He wrote: ..... The blade is traditional(ly) hand forged, in old polish with original ububa, no rust, no stain and in good condition. The temper line is wavy gunome choji temper pattern...... 

 

Judging by the photos, I don't see a traditionally handforged blade, and my opinion is not based on the SHO stamp. Traditionally means the material and the technique. The description of the HAMON is also not correct.

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While there may be the occasional and very rare Gendaito that slips through with a Seki or Sho stamp...this isn't one of them. Very much an oil quenched Showato, and calling it a traditionally made sword is misleading.

Brian showa22 is a very experienced, long time seller with over 3400 sales, so is he just ignorant or a fraud, if this is an oil quenched showato then his description is more than "misleading", it would be an outright lie would it not? ("traditional hand forged,..... The temper line is wavy gunome choji temper pattern and has deep temper at the point. The forging grain is tight itame-hada and no forging flaws at all.")

 

Here are the available images of the blade, can anyone help the original poster (Mike) and point out what shows this to be an oil quenched blade so that in the future he will have more to go on more than just the description of the seller.

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Brian showa22 is a very experienced, long time seller with over 3400 sales, so is he just ignorant or a fraud, if this is an oil quenched showato then his description is more than "misleading", it would be an outright lie would it not? ("traditional hand forged,..... The temper line is wavy gunome choji temper pattern and has deep temper at the point. The forging grain is tight itame-hada and no forging flaws at all.")

 

Here are the available images of the blade, can anyone help the original poster (Mike) and point out what shows this to be an oil quenched blade so that in the future he will have more to go on more than just the description of the seller.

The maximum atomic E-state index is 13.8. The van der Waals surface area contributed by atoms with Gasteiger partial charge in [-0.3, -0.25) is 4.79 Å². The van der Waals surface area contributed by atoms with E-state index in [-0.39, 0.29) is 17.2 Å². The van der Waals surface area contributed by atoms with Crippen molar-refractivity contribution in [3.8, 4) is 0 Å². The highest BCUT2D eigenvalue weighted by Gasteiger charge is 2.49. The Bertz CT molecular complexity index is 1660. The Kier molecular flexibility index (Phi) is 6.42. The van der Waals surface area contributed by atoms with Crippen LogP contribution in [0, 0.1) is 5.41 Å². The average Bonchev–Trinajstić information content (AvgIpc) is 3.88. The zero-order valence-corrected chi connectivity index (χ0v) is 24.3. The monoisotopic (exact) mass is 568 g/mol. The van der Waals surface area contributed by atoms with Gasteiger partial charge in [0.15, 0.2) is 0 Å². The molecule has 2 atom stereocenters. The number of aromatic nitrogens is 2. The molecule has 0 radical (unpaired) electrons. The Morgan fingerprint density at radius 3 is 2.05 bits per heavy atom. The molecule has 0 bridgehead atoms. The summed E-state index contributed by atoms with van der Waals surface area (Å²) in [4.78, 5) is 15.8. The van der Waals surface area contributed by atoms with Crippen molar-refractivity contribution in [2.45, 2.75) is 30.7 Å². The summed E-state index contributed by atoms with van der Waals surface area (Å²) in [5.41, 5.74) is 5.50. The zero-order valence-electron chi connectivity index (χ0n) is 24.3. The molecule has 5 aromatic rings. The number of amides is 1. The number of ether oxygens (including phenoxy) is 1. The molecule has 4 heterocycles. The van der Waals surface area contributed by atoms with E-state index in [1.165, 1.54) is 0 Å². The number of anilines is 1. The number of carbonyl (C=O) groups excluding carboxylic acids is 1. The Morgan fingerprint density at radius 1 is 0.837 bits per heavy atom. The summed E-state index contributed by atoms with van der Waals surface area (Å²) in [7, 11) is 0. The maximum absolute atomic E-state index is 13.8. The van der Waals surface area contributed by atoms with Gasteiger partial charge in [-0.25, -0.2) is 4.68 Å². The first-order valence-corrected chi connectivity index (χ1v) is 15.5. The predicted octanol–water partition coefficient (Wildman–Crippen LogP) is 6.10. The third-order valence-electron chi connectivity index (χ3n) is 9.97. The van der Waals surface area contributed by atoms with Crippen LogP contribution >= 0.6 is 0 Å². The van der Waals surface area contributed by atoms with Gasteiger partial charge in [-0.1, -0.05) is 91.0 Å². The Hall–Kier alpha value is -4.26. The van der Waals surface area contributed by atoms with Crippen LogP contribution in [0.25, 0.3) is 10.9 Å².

I have an old traditional made blade in WWII mounts. The tang has 6 holes, one of which being a filled hole. The 6th hole is at the end of the tang where it was cut down at one time, indicating it was a much longer blade at one time.

 

I have been told it likely dates from the 1500s to early 1600. I didn't pay too much for it as the blade condition is pretty horrid, but just the fact the it was a very old blade with a long history had me buy it.

 

 

I've been searching for a nice condition traditional made with a wavy temper to go along with it, but the minefield of 'oil quenched industrial steel' blades called "traditional" is hard to navigate.

 

I got burned with another so-called traditional (forum members here pointed out another oil quench blade), and getting a refund for that was a nightmare with the seller sending me insults at every email for saying it was a misleading description.

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Isn't it a fairly common ploy to make a false statement (traditional, hand-forged), provide the information that contradicts it (Sho stamp) and then leave it to potential buyers to draw a conclusion?

 

Those who know would assume that in most cases the armoury stamp would point to a gunto whereas the more naive will focus on the buyer's description, thinking that they are getting something better than is actually being sold. When a dissatisfied buyer cries fraud, the seller merely points to his disclosure of a material fact that ought to have put the buyer on notice.

 

For me this is dishonesty but I'm not sure it amounts to fraud...I'd leave that to the more legally minded to decide.

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Yes Eric, that's exactly what i am saying.
He has some nice stuff. His similar army swords use that same copy-paste description often. I think you know that. You've been around the block long enough to know his sales.